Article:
On the surface, doing whatever it takes sounds like a great response - people are so driven by their eagerness to succeed that they are willing to do most anything to make it happen. This is where what sounds nice as an ideal and what may be actual practice can be quite different. The difference is "most anything" versus literally anything.
We really don't want people to really do whatever it takes to find a solution or to be successful - it may be beyond the bounds of what is allowed. What they likely mean - and we would want for them to do - is to do whatever is feasible, reasonable, ethical, or legal. The phrase "whatever it takes" implies that there are no borders or boundaries. This should not be the case though.
While we want people to have perseverance and to stay within a direction they have selected, we don't want them to do anything unseemly in the process.
Someone could tell us - or we could say to someone else - that they (or we) are willing to do whatever it takes to make a sale, complete the job on time or under budget, find a solution, satisfy the needs and desires of our clients, or keep a step ahead of the competition. This sounds like a large dose of determination. It sounds like they (or we) are going to do everything to succeed and not settle for anything less than that.
However, what if success is not feasible or even possible in a given situation? Does this mean that we or someone else will cross the line and resort to tactics that are not allowed by law or by general rules of decency? "Whatever it takes" could mean just that. If it takes going overboard or stretching what is normally considered permissible or in good taste, it might be something that is attempted anyway.
Hopefully, no one means or even thinks that their statement about doing anything and everything it takes to get the job done means that they would work outside the lines. We would think that they are intending to be so relentless, resourceful, and persistent in their pursuit of a solution for us and their other clients that it would seem as though they were willing to do almost anything in order to accomplish what they set out to do or what they have agreed upon - short of crossing any lines that should not be disrespected.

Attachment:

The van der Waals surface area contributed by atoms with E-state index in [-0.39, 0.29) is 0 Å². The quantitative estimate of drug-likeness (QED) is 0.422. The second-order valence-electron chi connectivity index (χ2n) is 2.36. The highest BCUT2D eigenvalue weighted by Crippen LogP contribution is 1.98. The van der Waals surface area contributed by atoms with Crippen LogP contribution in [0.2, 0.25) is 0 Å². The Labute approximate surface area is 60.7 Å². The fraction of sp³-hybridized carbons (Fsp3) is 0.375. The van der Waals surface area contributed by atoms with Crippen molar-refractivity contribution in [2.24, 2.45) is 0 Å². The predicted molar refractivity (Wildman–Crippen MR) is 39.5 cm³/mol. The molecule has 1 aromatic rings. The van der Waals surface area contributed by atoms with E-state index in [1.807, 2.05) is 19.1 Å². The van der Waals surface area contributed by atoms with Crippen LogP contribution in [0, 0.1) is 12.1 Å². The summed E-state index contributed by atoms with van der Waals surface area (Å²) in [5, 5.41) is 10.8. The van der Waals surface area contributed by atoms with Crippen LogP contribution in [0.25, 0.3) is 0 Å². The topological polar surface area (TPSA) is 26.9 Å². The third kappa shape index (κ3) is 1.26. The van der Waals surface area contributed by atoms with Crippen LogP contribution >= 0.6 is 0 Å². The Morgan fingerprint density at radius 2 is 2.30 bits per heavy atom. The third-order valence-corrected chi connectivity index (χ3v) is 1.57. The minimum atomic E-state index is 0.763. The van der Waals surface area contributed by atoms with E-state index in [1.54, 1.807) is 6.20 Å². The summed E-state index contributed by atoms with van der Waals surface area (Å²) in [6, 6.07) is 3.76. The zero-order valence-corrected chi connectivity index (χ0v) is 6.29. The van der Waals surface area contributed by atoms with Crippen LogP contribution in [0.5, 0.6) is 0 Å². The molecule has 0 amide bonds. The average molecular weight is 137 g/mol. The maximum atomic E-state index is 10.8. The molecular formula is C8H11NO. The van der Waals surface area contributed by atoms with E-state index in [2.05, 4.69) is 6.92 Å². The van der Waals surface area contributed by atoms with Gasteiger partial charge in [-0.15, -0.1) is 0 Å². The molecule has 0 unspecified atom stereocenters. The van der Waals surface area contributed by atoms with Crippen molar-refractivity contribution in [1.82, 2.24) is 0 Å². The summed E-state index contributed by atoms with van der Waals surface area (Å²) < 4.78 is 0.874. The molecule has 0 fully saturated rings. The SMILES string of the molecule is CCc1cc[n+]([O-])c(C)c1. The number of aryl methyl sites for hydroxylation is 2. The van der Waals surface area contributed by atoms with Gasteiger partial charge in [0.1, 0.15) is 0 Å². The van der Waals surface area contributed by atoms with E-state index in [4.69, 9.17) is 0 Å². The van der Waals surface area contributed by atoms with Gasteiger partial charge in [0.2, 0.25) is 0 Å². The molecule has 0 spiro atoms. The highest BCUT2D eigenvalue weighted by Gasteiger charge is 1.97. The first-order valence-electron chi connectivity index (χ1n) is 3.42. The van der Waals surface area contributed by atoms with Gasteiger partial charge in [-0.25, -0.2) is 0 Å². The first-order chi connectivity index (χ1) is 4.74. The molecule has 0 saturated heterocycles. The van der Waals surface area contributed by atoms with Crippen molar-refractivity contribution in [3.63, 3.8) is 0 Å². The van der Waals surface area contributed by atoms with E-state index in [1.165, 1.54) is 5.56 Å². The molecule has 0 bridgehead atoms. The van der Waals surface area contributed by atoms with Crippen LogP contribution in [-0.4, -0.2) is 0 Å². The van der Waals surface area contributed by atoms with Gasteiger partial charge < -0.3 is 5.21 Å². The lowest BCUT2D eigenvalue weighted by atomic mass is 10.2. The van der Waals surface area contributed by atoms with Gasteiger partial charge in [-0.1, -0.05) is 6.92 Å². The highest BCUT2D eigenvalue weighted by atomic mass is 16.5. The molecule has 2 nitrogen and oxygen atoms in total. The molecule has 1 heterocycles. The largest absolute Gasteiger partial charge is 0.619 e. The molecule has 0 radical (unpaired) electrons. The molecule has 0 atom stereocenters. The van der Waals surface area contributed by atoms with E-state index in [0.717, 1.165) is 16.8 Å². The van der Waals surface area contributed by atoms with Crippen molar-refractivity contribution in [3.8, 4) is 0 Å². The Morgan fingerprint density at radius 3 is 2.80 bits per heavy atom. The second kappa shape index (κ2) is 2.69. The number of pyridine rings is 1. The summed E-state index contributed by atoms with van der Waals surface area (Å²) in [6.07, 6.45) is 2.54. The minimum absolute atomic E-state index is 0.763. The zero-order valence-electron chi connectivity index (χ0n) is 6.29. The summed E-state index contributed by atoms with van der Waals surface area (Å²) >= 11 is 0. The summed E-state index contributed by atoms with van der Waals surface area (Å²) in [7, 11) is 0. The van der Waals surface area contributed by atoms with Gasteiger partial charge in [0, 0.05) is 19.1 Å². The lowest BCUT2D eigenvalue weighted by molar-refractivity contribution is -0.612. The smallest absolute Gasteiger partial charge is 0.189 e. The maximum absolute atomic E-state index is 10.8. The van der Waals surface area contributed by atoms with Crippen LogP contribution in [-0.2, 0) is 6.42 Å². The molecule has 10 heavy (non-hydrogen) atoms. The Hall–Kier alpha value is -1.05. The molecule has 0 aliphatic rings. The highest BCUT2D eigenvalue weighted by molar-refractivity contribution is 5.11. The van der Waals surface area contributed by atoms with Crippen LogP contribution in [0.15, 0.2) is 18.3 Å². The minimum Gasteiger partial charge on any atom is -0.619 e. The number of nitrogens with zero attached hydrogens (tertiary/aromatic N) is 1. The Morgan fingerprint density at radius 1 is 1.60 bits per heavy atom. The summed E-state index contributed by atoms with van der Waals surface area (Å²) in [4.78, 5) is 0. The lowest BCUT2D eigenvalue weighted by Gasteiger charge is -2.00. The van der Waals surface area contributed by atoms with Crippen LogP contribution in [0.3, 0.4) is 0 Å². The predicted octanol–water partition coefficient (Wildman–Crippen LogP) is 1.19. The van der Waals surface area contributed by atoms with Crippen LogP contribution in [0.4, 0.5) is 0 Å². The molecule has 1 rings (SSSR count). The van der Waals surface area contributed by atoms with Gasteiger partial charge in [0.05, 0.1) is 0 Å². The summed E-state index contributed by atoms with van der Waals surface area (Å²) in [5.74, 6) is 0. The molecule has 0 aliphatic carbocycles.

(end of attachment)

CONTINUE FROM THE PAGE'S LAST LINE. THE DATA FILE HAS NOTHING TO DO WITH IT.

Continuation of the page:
Let's be careful ourselves of using this phrase so that it can't be misconstrued. Likely few people would think that we meant anything inappropriate by it, but the phrase does leave open this possibility. Instead of proclaiming to do whatever it takes to accomplish our task, let's convey our intent and willingness to be so committed in our approach that we won't be content with coming up short. As long as it's legal, and as long as there is a way it can be done, we'll find it and do it. That's what we really mean!
Steve Hoffacker, CAPS, CEAC, SHSS, is a licensed Certified Aging-In-Place Specialist-Master Instructor and best-selling author of universal design books. To learn about this and other programs for aging-in-place or universal design, visit stevehoffacker.com or call 561-685-5555. Also, check out the "Aging & Accessibility" groups on Facebook and LinkedIn.